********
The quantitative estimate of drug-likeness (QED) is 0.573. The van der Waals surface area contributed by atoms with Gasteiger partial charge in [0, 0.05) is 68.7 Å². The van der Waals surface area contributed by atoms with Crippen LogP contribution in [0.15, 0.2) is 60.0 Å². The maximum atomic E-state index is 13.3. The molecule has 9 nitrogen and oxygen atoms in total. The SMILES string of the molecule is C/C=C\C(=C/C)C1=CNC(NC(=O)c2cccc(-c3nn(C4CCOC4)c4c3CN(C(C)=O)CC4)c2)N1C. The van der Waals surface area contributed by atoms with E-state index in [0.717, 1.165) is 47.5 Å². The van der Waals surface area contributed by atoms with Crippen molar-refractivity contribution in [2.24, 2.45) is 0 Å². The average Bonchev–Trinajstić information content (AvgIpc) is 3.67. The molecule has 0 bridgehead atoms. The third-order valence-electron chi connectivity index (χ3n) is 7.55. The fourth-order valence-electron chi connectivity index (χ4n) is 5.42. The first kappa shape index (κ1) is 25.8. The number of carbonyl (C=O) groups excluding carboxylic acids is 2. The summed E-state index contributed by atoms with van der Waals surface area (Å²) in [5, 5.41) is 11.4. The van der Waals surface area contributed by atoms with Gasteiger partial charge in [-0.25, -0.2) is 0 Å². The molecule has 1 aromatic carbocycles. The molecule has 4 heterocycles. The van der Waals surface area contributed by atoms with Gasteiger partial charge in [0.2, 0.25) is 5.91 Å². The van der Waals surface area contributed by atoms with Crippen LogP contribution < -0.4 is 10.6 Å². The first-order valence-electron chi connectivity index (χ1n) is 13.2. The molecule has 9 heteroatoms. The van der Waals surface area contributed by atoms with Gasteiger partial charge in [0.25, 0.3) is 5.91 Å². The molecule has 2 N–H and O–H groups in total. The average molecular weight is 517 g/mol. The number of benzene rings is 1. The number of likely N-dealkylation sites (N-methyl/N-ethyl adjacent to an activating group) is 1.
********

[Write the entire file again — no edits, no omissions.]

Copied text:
The quantitative estimate of drug-likeness (QED) is 0.573. The van der Waals surface area contributed by atoms with Gasteiger partial charge in [0, 0.05) is 68.7 Å². The van der Waals surface area contributed by atoms with Crippen LogP contribution in [0.15, 0.2) is 60.0 Å². The maximum atomic E-state index is 13.3. The molecule has 9 nitrogen and oxygen atoms in total. The SMILES string of the molecule is C/C=C\C(=C/C)C1=CNC(NC(=O)c2cccc(-c3nn(C4CCOC4)c4c3CN(C(C)=O)CC4)c2)N1C. The van der Waals surface area contributed by atoms with E-state index in [0.717, 1.165) is 47.5 Å². The van der Waals surface area contributed by atoms with Crippen molar-refractivity contribution in [2.24, 2.45) is 0 Å². The average Bonchev–Trinajstić information content (AvgIpc) is 3.67. The molecule has 0 bridgehead atoms. The third-order valence-electron chi connectivity index (χ3n) is 7.55. The fourth-order valence-electron chi connectivity index (χ4n) is 5.42. The first kappa shape index (κ1) is 25.8. The number of carbonyl (C=O) groups excluding carboxylic acids is 2. The summed E-state index contributed by atoms with van der Waals surface area (Å²) in [5, 5.41) is 11.4. The van der Waals surface area contributed by atoms with Gasteiger partial charge in [-0.25, -0.2) is 0 Å². The molecule has 1 aromatic carbocycles. The molecule has 4 heterocycles. The van der Waals surface area contributed by atoms with Gasteiger partial charge in [0.2, 0.25) is 5.91 Å². The van der Waals surface area contributed by atoms with Crippen LogP contribution < -0.4 is 10.6 Å². The first-order valence-electron chi connectivity index (χ1n) is 13.2. The molecule has 9 heteroatoms. The van der Waals surface area contributed by atoms with Gasteiger partial charge in [0.25, 0.3) is 5.91 Å². The molecule has 2 N–H and O–H groups in total. The average molecular weight is 517 g/mol. The number of benzene rings is 1. The number of likely N-dealkylation sites (N-methyl/N-ethyl adjacent to an activating group) is 1.